The statement made no mention of damage caused by bombing.

Really? I seemed to have missed that during all the absolutely ridiculous finger-pointing from the Baghdad city (or possibly beladiyah too?) government. I wonder what the reconstruction bill for AQI or JAM would look like for Baghdad.

The heavy blast walls have damaged sewer and water systems, pavement and parks, said Hakeem Abdul Zahra, the city spokesman.

Hakeem, maybe if you built anything in the last century even remotely close to internationally accepted building standards this would not have happened. It’s a possibility I think we should not throw out. Oh, also refer back to the $50 billion(ish) we’ve already spent trying to rebuild your country and the significant amount of corruption at all levels of government that has seriously degraded our reconstruction efforts from day one.

Baghdad is badly in need of a facelift. Electricity and trash collection are sporadic, streets are potholed and sewage treatment plants and pipes have not been renovated for years.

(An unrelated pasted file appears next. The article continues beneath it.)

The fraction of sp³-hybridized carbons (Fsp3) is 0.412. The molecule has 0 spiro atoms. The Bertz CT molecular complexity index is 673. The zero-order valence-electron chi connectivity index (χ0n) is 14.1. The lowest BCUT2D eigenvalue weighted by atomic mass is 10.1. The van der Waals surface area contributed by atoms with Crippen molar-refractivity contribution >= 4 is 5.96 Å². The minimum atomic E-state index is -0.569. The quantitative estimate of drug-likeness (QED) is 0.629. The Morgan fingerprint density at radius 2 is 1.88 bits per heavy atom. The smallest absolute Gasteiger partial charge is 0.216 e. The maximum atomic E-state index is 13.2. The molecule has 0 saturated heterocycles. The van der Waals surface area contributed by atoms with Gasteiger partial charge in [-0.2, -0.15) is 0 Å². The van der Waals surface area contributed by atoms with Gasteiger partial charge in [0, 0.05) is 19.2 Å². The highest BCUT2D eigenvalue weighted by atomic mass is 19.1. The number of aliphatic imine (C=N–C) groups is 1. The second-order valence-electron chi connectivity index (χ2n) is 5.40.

Much of this statement is true, Baghdad as a whole is likely worse today aesthetically and structurally than it was eight years ago. It definitely does not mean we have not attempted to not only fix what we’ve broken but also modernize a lot of the stuff that was broken before we even got there; especially in Baghdad and even up north in Diyala. But, at least they have the right to voice absurd statements like this one today. And the right to not seat a national government for 9 months, which effectively paralyzed Provincial and below governments (which I experienced firsthand for most of 2010), who were leery of unintentionally crossing whatever master eventually was seated in Baghdad.

Time to take the lead and hold someone other than US Forces-Iraq accountable.

08 February 2011

Moscow's Festering Terrorists

Hard to believe that this came from the same group that made this. Doku Umarov is a master at keeping his cause never-too-far from the headlines. Almost a year ago exactly, JD provided a great rundown of Umarov in his “Who’s Who Terrorist” series. That, along with this profile from the BBC, should be ample primer for the uninformed on the notorious Chechen insurgent leader.

Seems as if Umarov is hoping for a major retaliatory crackdown in the North Caucasus by Russian Security Forces, likely with the hope of reigniting separatist aspirations of the region’s population. I’m not a big follower of the region, but I do think it will be pretty interesting to see how Russia handles this moving forward.

04 February 2011

The Post-Authoritarian Middle East